Composer, primarily of symphonic and wind ensemble music;

Extremely prolific in the last half of the 20th century David Maslanka finally broke into the academic world of wind band composing in the late eighties and early nineties, garnering critical acclaim after having spent several years writing in a lonely obscurity and working as a music copyist in Missoula, Montana.

His first academically well received work was Rollo Takes A Walk, a suite for wind band with comic themes and undertones.

After several more successes, Ray Lichtenwalter, a long time friend of Maslanka's, was struck by tragedy: his wife began to die of cancer. Lichtenwalter lives in Arlington, Texas where he is a professor of music and musical director for the Texas Wind Symphony. Maslanka, not knowing how else to help his friend, went to him and stayed with him throughout the tough time.

From this experience Maslanka wrote Symphony #2: Golden Light, a truly amazing piece in its depth and expressiveness.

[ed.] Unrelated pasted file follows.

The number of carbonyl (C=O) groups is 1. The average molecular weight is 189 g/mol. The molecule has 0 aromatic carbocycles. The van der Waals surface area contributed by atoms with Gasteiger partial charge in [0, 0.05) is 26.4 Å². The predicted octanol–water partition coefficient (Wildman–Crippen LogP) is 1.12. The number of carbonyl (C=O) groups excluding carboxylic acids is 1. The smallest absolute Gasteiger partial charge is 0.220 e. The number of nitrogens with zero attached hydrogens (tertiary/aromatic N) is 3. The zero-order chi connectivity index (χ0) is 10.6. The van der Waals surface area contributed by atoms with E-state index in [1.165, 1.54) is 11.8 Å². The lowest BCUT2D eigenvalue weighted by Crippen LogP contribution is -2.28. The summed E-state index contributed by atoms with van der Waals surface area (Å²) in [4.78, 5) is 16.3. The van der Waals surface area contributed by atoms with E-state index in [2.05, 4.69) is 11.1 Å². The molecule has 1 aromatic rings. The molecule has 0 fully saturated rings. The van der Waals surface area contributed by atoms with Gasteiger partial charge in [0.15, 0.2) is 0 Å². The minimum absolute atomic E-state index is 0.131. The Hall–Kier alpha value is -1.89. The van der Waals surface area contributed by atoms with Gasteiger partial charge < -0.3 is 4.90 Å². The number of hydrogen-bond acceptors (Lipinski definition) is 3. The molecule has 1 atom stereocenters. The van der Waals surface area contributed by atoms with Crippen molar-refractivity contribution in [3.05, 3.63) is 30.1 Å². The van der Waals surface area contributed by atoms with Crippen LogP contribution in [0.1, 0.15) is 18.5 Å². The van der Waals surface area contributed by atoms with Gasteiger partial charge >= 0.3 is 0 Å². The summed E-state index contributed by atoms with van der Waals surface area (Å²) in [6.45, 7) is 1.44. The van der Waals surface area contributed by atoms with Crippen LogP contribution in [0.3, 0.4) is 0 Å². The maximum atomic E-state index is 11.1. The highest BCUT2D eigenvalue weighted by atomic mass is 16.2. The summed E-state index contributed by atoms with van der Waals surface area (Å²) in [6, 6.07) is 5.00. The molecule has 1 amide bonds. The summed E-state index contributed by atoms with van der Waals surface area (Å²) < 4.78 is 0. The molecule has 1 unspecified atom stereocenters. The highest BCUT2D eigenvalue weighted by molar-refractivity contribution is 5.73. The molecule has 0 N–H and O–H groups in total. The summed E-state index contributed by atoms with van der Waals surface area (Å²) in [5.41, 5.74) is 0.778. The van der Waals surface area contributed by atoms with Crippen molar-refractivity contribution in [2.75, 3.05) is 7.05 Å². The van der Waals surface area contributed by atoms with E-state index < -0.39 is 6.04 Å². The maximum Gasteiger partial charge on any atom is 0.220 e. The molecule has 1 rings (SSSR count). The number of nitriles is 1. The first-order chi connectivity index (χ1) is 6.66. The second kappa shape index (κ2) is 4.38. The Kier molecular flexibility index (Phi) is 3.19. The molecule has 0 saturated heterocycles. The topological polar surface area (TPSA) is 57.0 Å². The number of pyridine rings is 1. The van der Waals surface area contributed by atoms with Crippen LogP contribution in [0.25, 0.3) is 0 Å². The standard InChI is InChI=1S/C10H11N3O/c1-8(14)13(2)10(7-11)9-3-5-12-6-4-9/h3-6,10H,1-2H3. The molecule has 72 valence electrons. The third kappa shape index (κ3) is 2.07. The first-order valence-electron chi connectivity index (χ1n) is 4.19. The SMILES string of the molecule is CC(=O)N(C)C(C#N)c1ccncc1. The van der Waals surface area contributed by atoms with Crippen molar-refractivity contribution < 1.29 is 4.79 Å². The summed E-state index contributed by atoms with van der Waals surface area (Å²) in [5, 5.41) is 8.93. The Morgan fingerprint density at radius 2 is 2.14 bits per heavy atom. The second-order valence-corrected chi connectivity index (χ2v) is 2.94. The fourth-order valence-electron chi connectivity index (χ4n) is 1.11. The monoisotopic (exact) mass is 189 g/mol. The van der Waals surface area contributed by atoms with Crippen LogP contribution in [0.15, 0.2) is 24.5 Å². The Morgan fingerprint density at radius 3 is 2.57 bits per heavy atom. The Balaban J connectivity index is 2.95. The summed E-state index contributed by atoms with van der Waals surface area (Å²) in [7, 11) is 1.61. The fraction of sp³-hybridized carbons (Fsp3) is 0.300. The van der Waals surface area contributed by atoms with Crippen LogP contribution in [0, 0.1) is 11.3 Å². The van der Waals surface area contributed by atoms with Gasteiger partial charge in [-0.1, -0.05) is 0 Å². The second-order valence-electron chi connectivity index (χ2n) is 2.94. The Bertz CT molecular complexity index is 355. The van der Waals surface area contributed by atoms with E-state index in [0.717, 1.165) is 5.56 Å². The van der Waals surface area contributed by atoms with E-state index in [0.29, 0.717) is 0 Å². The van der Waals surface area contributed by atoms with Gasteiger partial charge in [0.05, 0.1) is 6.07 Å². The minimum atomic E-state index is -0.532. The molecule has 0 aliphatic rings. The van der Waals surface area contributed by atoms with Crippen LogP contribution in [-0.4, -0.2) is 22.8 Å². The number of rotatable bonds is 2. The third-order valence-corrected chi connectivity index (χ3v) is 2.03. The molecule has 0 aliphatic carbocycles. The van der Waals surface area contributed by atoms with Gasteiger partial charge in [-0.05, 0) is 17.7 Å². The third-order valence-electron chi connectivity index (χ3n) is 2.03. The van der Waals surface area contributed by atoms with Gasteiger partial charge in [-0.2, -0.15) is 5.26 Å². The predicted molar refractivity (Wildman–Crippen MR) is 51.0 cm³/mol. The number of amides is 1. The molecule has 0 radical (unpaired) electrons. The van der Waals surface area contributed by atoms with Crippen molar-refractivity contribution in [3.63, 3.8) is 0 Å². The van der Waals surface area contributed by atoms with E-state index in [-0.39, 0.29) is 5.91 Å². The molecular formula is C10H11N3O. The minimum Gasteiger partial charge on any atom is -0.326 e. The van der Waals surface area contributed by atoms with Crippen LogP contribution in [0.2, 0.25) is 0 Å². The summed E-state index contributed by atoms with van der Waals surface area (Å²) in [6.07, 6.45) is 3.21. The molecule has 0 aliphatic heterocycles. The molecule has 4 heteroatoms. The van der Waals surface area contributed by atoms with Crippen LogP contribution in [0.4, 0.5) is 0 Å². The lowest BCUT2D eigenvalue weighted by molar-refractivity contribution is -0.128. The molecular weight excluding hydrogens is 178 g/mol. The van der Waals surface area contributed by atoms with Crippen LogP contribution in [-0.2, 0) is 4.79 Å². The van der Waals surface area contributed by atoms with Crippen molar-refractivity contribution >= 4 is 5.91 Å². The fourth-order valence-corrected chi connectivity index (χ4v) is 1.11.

Maslanka continued a few years later with his Symphony #4 In One Movement, quite possibly one of the most incredible pieces for wind ensemble ever written. The piece weeps with innovations in harmony, orchestration, and individual instrumental tone manipulation.

In 1998, Maslanka became the first composer to have a piece premiered by streaming audio and video over the internet. Nine schools (including U of Arizona, U of North Texas, U of Indiana at Bloomington, among others) premiered simultaneously on April 10th at 8:00 pm CST. The piece, Sea Dreams, is a concerto for two horns; the composition was inspired by (but not about) visions the composer received during meditations.

In the composition field of music, most composers are real assholes. Everyone is so jealously guarded about their successes and failures that young composers can't get a word of advice from most of them. Mr. Maslanka is not like this, however; through an unbelievable series of events I was able to send him a copy of the score of my first symphony and a tape of the premiere. He wrote me a nice letter saying I was talented and then extremely constructively ripped my piece apart (and believe me, it needed it.) He even took the time to notate my score with the examples he was speaking of. He's truly a great composer, and hes actually available on Napster and Scour-type networks.

My personal recommendation is to get Symphony #4 in one movement.

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